The Indian tech mogul Nandan Nilekani has urged local lawmakers to allow citizens to speculate in crypto assets.
The co-founder and president of Infosys, an Indian multinational information technology company, has urged regulators to use digital assets and make room for technology.
In an interview with the Financial Times, Nilekani warned against this The prohibitive regulations could miss India significant opportunities as a more permissive approach would allow the country to tap into the $ 1.7 trillion digital asset market and “allow crypto traders to get their money into the Indian economy.”.
However, Nilekani is not an advocate of an unrestricted cryptocurrency market for India as he claims so Cryptocurrencies are too volatile and use too much energy to be used as a means of payment. Instead, believe that Reserve Bank of India’s Unified Payment Interface infrastructure provides a superior real-time payment infrastructure.
Instead, Tech mogul advises giving Indians access to crypto assets for speculation and as a store of value, says:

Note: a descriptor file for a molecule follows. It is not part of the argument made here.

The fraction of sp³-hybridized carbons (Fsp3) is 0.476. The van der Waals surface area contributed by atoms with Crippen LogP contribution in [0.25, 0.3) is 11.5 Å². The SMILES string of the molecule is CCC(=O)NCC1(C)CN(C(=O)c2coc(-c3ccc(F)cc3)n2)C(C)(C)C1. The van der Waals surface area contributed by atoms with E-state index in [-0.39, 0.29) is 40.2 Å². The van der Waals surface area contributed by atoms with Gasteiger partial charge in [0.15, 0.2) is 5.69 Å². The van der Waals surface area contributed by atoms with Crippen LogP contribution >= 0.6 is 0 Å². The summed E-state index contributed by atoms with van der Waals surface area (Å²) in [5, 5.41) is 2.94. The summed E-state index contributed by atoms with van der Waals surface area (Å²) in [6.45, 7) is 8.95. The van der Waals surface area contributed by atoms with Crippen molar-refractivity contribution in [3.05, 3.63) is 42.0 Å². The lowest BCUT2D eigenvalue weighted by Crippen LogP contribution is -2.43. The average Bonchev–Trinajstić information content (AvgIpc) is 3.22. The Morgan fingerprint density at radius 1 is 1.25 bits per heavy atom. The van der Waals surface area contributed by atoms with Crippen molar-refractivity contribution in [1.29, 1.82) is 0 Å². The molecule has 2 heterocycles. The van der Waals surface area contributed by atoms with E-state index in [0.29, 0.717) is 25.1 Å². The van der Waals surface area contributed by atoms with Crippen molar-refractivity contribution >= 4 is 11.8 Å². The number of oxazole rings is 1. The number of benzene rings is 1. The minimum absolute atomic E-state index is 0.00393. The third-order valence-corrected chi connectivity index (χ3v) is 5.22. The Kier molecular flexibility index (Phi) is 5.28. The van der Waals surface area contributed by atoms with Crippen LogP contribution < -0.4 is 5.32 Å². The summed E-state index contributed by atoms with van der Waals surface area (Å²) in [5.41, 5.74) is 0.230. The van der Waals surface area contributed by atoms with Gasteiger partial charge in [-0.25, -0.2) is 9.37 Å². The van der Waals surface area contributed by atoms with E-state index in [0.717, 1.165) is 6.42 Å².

â ???? Just as you have some of your wealth in gold or real estate, you can have some of your wealth in cryptocurrencies. I think cryptocurrencies play a role as stored value, but certainly not in a transactional sense.
Nandan Nilekani has a long history of working with the Indian authorities to help formulate guidelines for digital technologies, including the Aadhaar biometric identity program launched in 2009. In December 2016, he joined a committee to investigate how people in India could make more use of digital payments., and in 2019 he chaired a central bank committee on digital payments.
With India’s huge tech sector and no bank account, the country could be a global hub for crypto-asset adoption, but the regulatory situation remains unclear: with mixed signals from policymakers and the central bank.
On May 19, Cointelegraph reported that the formulation of a new supervisory body for digital assets could pave the way to clarify the situation.
March a bill on cryptocurrencies and regulating the official digital currency from 2021 should be discussed in parliament, but it has been postponed for reasons that have not been disclosed.
In 2018, RBI banned all banks from allowing their customers to trade crypto assets, but this was overturned by the Supreme Court in February 2020which gave rise to new hopes.
Much of the industry, however, continues to operate in a gray area despite massive momentum on the crypto exchanges and sustained retail demand in recent months.